The NBA Trade Deadline: Where Rumors Are Spelled A-M-A-R-E

If it's Februrary, then the Suns are in talks to trade Amare Stoudemire. This is just how the world works. Seasons change, the world rotates on the same axis, and every year, we hear that Amare Stoudemire is on the move. It's one of a few special pastimes of Trade Deadline season. Yahoo! Sports' Adrian Wojnarowski runs down this year's contestants in the Stoudemire Sweepstakes:

After recent discussions with Amar’e Stoudemire’s agent that didn’t appear to destine a contract extension, the Phoenix Suns have increased their efforts to trade the All-Star forward, league sources told Yahoo! Sports on Sunday night.

League executives say the Suns have become more active initiating talks over the past few days, and believe the franchise will take the best offer for Stoudemire before the Feb. 18 trade deadline. The Chicago Bulls, Miami Heat, Philadelphia 76ers and New Jersey Nets are among multiple teams that have a strong interest in Stoudemire, sources say. The Arizona Republic reported Sunday night that the Golden State Warriors and Cleveland Cavaliers have also inquired about Stoudemire. [...]

As they did when shopping Stoudemire last season, the Suns want a combination of young talent, salary-cap relief and draft picks for him. Some teams are hesitant to trade for Stoudemire for fear he won’t want to re-sign with them this summer. The Minnesota Timberwolves lead that group of teams, sources say. The Wolves are mostly eyeing small forwards, including the Memphis GrizzliesRudy Gay the BullsLuol Deng and the Washington WizardsCaron Butler. No one is untouchable on the Wolves roster, sources say.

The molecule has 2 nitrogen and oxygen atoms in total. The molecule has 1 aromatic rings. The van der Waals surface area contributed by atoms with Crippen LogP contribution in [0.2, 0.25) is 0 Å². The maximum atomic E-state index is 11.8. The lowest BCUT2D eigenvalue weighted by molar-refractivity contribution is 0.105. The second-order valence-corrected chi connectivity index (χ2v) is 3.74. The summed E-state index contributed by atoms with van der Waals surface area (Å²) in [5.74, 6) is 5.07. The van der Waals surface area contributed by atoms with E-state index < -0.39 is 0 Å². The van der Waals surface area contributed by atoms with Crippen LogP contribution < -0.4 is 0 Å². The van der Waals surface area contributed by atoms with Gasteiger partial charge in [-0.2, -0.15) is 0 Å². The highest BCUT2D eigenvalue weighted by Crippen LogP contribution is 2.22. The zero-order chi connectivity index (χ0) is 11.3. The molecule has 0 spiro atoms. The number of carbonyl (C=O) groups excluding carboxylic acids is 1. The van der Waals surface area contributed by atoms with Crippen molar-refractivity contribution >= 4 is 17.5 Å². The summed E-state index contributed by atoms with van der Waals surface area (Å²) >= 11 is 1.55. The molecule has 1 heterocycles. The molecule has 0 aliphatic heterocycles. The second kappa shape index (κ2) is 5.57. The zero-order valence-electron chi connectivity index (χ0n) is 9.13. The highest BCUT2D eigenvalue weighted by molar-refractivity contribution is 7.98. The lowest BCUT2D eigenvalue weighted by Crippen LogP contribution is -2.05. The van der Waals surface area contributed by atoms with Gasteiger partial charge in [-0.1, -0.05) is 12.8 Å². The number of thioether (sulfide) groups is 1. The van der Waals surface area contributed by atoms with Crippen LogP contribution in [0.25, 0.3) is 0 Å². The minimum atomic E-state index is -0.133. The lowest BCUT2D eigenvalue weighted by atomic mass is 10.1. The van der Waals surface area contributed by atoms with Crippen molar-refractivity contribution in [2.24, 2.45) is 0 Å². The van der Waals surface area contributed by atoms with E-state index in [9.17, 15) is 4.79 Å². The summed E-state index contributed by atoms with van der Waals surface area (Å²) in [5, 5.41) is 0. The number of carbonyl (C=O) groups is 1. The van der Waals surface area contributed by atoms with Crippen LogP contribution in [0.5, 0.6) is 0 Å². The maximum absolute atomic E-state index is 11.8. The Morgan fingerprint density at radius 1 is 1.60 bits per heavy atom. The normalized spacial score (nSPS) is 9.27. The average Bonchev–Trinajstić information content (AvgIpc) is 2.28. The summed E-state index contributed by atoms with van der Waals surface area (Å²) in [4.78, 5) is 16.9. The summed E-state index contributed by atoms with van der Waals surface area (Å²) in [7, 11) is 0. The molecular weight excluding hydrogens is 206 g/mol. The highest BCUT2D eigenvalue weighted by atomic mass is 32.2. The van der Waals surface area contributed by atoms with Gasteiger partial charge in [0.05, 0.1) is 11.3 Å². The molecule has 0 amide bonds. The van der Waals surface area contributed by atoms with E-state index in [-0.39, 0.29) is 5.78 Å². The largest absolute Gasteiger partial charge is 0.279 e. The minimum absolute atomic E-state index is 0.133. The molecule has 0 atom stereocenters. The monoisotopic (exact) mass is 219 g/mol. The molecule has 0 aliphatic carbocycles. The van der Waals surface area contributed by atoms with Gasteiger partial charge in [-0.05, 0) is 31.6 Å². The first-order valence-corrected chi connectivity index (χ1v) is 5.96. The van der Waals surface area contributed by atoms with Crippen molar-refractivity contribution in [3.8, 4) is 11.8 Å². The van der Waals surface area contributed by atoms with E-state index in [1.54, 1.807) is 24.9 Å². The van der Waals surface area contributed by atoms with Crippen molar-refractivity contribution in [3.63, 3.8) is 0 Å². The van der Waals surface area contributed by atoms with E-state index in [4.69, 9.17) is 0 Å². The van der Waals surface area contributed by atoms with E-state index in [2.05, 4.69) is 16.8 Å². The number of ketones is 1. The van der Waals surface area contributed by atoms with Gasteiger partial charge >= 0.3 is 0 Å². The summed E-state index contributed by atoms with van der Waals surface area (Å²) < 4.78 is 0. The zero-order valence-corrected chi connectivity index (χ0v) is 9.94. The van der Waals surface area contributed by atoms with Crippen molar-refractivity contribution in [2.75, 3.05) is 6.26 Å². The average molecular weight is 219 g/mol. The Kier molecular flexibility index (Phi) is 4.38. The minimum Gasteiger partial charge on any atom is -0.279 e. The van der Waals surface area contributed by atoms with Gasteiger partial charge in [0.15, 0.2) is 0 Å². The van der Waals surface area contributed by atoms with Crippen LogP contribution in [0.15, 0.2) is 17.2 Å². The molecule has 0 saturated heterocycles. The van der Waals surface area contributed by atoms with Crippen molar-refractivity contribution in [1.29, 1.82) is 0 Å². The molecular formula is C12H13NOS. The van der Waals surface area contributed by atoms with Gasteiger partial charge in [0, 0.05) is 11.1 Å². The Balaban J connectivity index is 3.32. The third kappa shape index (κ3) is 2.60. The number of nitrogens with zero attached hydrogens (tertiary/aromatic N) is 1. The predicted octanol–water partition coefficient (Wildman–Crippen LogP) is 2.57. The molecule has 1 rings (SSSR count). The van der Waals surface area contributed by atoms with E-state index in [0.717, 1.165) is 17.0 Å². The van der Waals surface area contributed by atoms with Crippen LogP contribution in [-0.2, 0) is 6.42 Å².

But where trade talks in the past have stemmed from the Suns' skepticism over Amare's role in building a contender and fostering winning chemistry in the locker room, the motivations are more tangible. Basically, Amare wants to get paid this summer--he'll be opting out of his current contract, set to pay him $17.7 million--and he wants some long-term security. The Suns probably aren't the team to offer that security, meaning they risk losing him to free agency if they choose not to trade him.

SB Nation's Suns blog, Bright Side of the Sun, has a full breakdown of the situation. An excerpt from their excellent breakdown of the situation:

A few points to remember:

  • If the Suns were to wait and let Amare opt out and explore the market as a free agent they would only be about $5m to $10m under the salary cap and would not be able replace his $17m with another top notch player
  • For Amare, the market conditions implore him to opt out now if an extension agreement can't be reached with the Suns. There are about 10 teams who have been setting up their rosters to have significant cap space this summer. They simply can't, not spend that money and Amare is right there in group of high-profile free agents that some struggling team will sign. Next summer there's no telling if there will be as many buyers available
  • This doesn't even take into account Amare's natural desire to get a long term contract as soon as possible. Why wouldn't he turn down the final season at $17m to sign a longer team deal now. Amare can't risk playing out his final season when he could be injured again of even just see a decline in his performance. And lets not forget the entire NBA salary structure will be renegotiated in 2011 and all signs point to the owners seeking significant concessions from the players.